There is a garden behind the building, as the name implies,
but it is padlocked when I get here.

I am not late but I am the last to arrive.  There are supposed to be 5 people participating but only 4 of us show.  The regular instructor isn't here, we have a man replacing her and two women assisting.  One of these assistants is a girl I estimate to be about 20 who admits she took this exact class only a month ago.  The ratio of instructors to students seems high but in light of this confession, my expectations are significantly lowered.

The participants include two other women and one man who are all around my age.  The man and one of the women are here together.  He has an accent.  The young assistant is intrigued and asks him where he is from.  "I live over off 77th," he says.  "Here we go," says his companion.

The girl doesn't hear the tone in his voice.  The tone that says he doesn't like people asking about his accent.  She is undeterred.  "No, I mean where does your accent come from?" she asks.  "Australia," he answers without looking up.

We have been given a choice of 5 patterns and are to select one and to pick glass from these buckets of glass leftovers on the table.  No instruction about what will happen or how to best select your glass is given.  The options are Texas, a butterfly, a bird, a heart or an apple.  

Initially I select Texas thinking I will send it to my son who is in the Navy.  The Australian selects this as well and we both begin looking for red, white and blue glass.  The woman he is with doesn't understand why we must have these specific colors.  "The flag," he says.  She giggles about how bad she is at matching colors (she picked the heart) but he assures her she isn't because, after all, she picked all of the colors in their house.

Red and white or clear are easy to find but neither of us are finding blue big enough to work with.  Because his partner is helping him dig, I decide to abandon Texas and go on to the butterfly.

When I take an art class, I like to be different if possible.  The other woman doing the butterfly is picking colorful wings.  I do the opposite and pick browns.  I also pick glass that is patterned and/or textured.  

The next step is to trace the piece from the pattern on the glass.  They do not have a light-table so you have to hold it against the window.  Next, using a tool that scores glass, we cut the excess off as close to the line as possible.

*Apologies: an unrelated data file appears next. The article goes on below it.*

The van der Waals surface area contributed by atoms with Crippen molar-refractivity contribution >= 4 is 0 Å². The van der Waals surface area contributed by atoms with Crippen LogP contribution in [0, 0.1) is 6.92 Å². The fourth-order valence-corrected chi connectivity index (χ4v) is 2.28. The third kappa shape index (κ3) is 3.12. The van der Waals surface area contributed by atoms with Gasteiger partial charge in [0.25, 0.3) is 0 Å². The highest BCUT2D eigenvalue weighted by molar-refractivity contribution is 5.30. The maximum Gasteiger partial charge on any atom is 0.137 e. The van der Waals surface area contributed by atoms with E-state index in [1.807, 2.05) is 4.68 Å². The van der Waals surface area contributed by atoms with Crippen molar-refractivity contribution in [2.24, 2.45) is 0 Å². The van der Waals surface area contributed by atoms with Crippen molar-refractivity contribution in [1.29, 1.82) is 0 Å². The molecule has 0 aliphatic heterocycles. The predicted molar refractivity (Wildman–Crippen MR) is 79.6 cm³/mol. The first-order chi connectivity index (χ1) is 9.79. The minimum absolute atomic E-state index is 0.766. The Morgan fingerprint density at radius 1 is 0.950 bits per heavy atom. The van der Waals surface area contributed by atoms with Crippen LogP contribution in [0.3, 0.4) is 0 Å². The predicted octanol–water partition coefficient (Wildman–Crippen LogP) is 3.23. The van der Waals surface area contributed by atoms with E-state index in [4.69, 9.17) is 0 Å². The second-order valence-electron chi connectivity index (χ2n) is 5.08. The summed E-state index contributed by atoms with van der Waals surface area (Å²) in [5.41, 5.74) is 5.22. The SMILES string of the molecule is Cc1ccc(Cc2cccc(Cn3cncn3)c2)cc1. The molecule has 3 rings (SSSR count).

I will grind the rest down using a glass grinder.

My cream-colored piece broke so I had to get a different piece and try again.  This puts me behind the others in class.

I will remain behind the rest of the time.  There are only three sets of everything...three cutters, three grinders (that is what the other students are doing here), three soldering irons, three instructors.  I am the odd woman out.

While I am grinding, the others are soldering their pieces together.  During this time the Australian is talking.  The girl is still fascinated and still undeterred. "I could listen to you talk all day," she says.  When he doesn't reply she asks, "Do you get tired of people saying that to you?"  

"Yes" he says, quite rudely in my opinion.  

I just want to take the girl by the hand and say honey, just STOP.  What I REALLY want to do is to tell the man that if you are an Australian living in Lubbock TEXAS it is going to come up so don't be such an ASS.  When I go to other states, they are going to say something about my accent.  All I have to do is order Iced Tea and it starts.  You be nice and get over it.

But the issue surrounding accents isn't over.  His companion says something about them being on vacation recently and it coming up a lot.  Then he starts complaining about a certain race "in the south" and how HE can't understand anything THEY say!  Then the man instructing the class agrees with him and they have a whole conversation about this.  I am looking at the Australian man and I realize he doesn't see either the inappropriateness or the irony of this at all.  I make myself focus on my butterfly.  At least he can't talk and say something stupid.

After grinding I get the copper tape on and pin my guy down.  I have to constantly ask for help.  No instruction is given and everyone else is on the next task.  No explanation is ever offered (to anyone) about what to do next or why you do anything at all.

Next the pieces are soldered together and cleaned.  This isn't my piece and you can see the lady ending up doing a blue body like mine.  Copycat.

My finished piece.  I am ready to leave.  Besides the fact that McDonald's is sitting on me like a rock, the couple is still here though they finished quite a while ago.  They are talking to the instructor about the advanced class.  "I don't know honey, I think they do a landscape...should we DO a landscape?"

Each time I asked for help, the instructor ended up annoyed with me.  I hold things wrong, I wanted to pull the cutter rather than push it, he wanted me to turn the piece "over" (I was holding it like in the image...over could be a lot of things). When I didn't understand what that meant I finally had to hand it to him and ask him to demonstrate.  The older woman helper was annoyed by me when I didn't understand how she wanted me to attach the antennae (apparently it is shocking to her that I am not an expert solderer-er after 10 minutes of practice and no instruction).  I didn't like the loop she made to put on the wing for hanging - it was sloppy - but by now I am not going to question it.  

None of the other people were friendly enough to talk though I did try with everyone at some point.  I gave up and ended up glad that I did.  

But for $25 and an hour and a half of my life, it was worth learning/teaching myself the little bit that I did (about how to do this, not about the stupidity of some people). I brought my butterfly home where he happily resides in the kitchen window where David put him without making fun of his numerous flaws at all.  

On the way out I let him get a drink from the lantana bushes in front of the building.  
He told me he was thirsty.  He speaks english but with an accent.  I kind of like it.